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Eating too much salt led to 2.3 million heart-related deaths worldwide in 2010

Date:
March 21, 2013
Source:
American Heart Association
Summary:
Excessive sodium (salt) consumption caused 2.3 million heart-related deaths in the world in 2010. Nearly 1 million of these deaths occurred in people 69 years and younger.

ating too much salt contributed to 2.3 million deaths from heart attacks, strokes and other heart-related diseases throughout the world in 2010, representing 15 percent of all deaths due to these causes, according to research presented at the American Heart Association's Epidemiology and Prevention/Nutrition, Physical Activity and Metabolism 2013 Scientific Sessions.

The researchers analyzed 247 surveys of adult sodium intake, stratified by age, gender, region and country between 1990 and 2010 as part of the 2010 Global Burden of Diseases Study, an international collaborative study by 488 scientists from 303 institutions in 50 countries around the world.

Next, they determined how the amount of sodium people were consuming was affecting their risk of cardiovascular disease, by performing a meta-analysis of 107 randomized, prospective trials that measured how sodium affects blood pressure, and a meta-analysis of how these differences in blood pressure relate to the risk of developing cardiovascular disease compared with consuming no more than 1,000 mg per day of sodium, which the researchers defined as an optimal amount of sodium for adults. Cardiovascular disease includes all diseases of the heart and blood vessels, including stroke.

Nearly 1 million of these deaths -- 40 percent of the total -- were premature, occurring in people 69 years of age and younger. Sixty percent of the deaths occurred in men and 40 percent were in women. Heart attacks caused 42 percent of the deaths and strokes 41 percent. The remainder resulted from other types of cardiovascular disease. Eighty-four percent of these deaths due to eating too much sodium were in low and middle-income countries, rather than high-income countries.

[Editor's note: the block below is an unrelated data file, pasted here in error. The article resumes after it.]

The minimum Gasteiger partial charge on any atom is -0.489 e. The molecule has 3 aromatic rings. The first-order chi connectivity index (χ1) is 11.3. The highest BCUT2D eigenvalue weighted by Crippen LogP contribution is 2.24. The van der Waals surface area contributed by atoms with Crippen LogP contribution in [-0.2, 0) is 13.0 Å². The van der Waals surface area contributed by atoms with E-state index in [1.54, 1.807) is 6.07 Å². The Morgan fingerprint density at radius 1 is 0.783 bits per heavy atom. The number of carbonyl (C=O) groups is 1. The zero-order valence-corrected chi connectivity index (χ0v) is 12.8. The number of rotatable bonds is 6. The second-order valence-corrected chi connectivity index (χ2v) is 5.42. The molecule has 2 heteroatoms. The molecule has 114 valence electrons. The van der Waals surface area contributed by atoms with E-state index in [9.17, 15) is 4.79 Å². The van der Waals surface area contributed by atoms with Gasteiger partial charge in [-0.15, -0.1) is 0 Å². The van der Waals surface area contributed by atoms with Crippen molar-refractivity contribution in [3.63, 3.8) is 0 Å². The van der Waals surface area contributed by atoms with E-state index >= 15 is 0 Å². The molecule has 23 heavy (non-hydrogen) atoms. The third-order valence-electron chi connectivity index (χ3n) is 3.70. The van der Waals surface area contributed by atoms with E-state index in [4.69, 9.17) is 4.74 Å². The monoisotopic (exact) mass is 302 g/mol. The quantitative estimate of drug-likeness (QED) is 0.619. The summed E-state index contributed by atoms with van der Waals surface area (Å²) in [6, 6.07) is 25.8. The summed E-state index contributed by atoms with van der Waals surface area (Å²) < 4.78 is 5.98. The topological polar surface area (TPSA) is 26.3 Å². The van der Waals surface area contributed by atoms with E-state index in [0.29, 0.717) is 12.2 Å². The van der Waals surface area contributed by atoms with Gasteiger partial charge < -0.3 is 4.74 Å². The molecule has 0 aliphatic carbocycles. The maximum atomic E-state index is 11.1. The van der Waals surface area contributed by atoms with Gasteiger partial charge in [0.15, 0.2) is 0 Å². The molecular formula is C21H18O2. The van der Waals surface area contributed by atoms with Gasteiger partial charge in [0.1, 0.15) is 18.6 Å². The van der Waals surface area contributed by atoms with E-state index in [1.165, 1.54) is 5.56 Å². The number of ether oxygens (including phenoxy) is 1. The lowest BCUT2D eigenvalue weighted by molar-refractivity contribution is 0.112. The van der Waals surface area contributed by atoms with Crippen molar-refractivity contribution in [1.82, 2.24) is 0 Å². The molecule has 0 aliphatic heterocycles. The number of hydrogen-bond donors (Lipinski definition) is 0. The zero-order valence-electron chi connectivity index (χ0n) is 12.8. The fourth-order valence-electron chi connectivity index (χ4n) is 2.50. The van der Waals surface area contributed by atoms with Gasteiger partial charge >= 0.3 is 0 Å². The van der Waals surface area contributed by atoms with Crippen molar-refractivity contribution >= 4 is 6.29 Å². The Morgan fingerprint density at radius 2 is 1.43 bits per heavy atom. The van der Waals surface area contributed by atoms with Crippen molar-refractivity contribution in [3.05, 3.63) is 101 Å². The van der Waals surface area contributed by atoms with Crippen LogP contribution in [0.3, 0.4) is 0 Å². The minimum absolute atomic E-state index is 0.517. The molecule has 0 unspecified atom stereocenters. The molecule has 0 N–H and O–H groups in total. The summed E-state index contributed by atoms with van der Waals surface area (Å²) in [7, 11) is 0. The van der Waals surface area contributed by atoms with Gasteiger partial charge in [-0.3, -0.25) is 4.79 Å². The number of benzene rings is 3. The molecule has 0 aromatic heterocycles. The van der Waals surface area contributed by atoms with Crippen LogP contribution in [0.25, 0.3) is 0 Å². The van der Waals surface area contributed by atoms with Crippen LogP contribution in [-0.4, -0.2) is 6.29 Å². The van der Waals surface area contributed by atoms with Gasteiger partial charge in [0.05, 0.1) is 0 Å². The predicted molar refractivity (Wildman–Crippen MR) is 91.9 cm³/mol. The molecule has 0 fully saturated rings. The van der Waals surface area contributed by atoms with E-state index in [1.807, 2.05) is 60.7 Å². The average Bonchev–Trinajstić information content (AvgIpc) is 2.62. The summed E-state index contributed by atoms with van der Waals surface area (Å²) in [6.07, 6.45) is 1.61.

"National and global public health measures, such as comprehensive sodium reduction programs, could potentially save millions of lives," said Dariush Mozaffarian, M.D., Dr.P.H., lead author of the study and co-director of the Program in Cardiovascular Epidemiology and associate professor of medicine and epidemiology at Brigham and Women's Hospital, Harvard Medical School and the Harvard School of Public Health.

Among the 30 largest countries in the world, those with the highest death rates (per million adults) due to over consuming sodium were:

  • Ukraine -- 2,109
  • Russia -- 1,803
  • Egypt -- 836

Among all countries, the three countries with the lowest death rates (per million adults) due to over consuming sodium were:

  • Qatar -- 73
  • Kenya -- 78
  • United Arab Emirates -- 134

The U.S. ranked 19th out of the 30 largest countries, with 429 deaths per million adults due to eating too much sodium (representing 1 in 10 US deaths due to these causes).

The American Heart Association recommends limiting sodium in your diet to no more than 1,500 mg a day, and has tips on how to reduce the amount of sodium in your diet, as well as information on six commonly consumed foods that are high in sodium.


Story Source:

The above story is based on materials provided by American Heart Association. Note: Materials may be edited for content and length.


Cite This Page:

American Heart Association. "Eating too much salt led to 2.3 million heart-related deaths worldwide in 2010." ScienceDaily. ScienceDaily, 21 March 2013. <www.sciencedaily.com/releases/2013/03/130321205526.htm>.
American Heart Association. (2013, March 21). Eating too much salt led to 2.3 million heart-related deaths worldwide in 2010. ScienceDaily. Retrieved September 22, 2014 from www.sciencedaily.com/releases/2013/03/130321205526.htm
American Heart Association. "Eating too much salt led to 2.3 million heart-related deaths worldwide in 2010." ScienceDaily. www.sciencedaily.com/releases/2013/03/130321205526.htm (accessed September 22, 2014).

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